Even though I was born in Aleppo, I really grew up in Toronto, which was a vastly less coherent Armenian community than the one my parents grew up in. Toronto during that period was a largely immigrant city. Everywhere, particularly in neighborhoods where my family lived, there were refugees and families making new lives for themselves and everyone had a story to tell-Macedonians complaining about Greek oppression, Lebanese fleeing an escalating civil war, Jews one generation away from the Holocaust and refugees from various Eastern Bloc nations. Not growing up in an Armenian community, the Armenian Genocide seemed rather fictional for me. No one, with the exception of my family, knew what that meant. Never mind not knowing what a “genocide” was, no one knew what being Armenian meant.
Because of this lack of awareness, I think my identity and any awareness of the Genocide took a back seat to the trials and tribulations of youth–being named Hrag in an Italian-Irish-Caribbean-South Asian neighborhood in Toronto seemed more traumatic than the events of the Genocide.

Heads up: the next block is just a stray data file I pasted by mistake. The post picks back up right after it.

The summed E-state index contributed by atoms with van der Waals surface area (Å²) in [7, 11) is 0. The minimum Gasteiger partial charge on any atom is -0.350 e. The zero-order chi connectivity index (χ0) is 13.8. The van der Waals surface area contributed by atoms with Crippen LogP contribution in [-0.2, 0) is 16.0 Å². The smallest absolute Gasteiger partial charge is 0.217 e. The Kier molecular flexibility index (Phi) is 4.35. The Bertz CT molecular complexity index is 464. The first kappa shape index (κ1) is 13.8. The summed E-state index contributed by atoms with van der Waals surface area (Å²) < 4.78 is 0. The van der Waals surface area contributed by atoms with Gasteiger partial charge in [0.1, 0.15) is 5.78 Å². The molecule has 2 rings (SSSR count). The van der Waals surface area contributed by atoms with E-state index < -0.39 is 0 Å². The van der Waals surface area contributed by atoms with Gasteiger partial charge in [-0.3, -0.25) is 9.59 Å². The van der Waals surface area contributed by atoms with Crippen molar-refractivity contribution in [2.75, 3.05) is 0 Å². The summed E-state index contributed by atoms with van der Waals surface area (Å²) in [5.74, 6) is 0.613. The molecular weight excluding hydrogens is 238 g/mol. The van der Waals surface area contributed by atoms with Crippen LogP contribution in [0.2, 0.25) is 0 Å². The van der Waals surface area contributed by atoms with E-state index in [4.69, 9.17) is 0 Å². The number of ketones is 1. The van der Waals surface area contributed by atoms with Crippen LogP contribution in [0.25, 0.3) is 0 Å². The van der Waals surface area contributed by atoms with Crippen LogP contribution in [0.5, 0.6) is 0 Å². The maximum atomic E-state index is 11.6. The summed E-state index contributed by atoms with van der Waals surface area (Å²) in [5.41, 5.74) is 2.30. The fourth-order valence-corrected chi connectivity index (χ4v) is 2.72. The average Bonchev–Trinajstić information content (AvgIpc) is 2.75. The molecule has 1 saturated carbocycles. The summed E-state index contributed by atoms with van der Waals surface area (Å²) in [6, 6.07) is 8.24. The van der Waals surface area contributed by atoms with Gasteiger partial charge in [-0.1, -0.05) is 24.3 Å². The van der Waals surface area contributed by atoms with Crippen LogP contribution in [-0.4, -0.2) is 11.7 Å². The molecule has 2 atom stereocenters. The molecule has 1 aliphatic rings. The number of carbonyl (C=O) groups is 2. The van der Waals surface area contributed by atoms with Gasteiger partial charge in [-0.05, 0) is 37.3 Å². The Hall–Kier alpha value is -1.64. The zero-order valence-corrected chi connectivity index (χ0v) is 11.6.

Occasionally, my mother would attempt to explain what genocide meant-but in reality their explanations sounded the same as the stereotyped explanations offered to me at Armenian Saturday school (which I attended for years). Why were Armenians killed? Why did no one in my life and outside the Armenian community seem to know much about it? I didn’t know and no one gave me a convincing answer.
Only in grade seven did I begin to understand the full grasp of the Armenian Genocide. I was 12 and our teacher decided to teach a unit on genocide. In retrospect, it was rather amazing that we were going to learn at such a young age about the historical genocides of the Beothuk (in the colony of Newfoundland), the Cambodians and more importantly for me, Armenians. My teacher was convinced that the best way to teach the unit was through class presentations and she insisted that I cover the Armenian Genocide–I agreed.
I don’t think I realized at the beginning how crucial that project was going to be to my life. I never knew my paternal grandparents, they lived overseas or had died before I was born. I interviewed my parents and asked them about my grandparents’ genocide stories–my research was different from the research the other students were doing.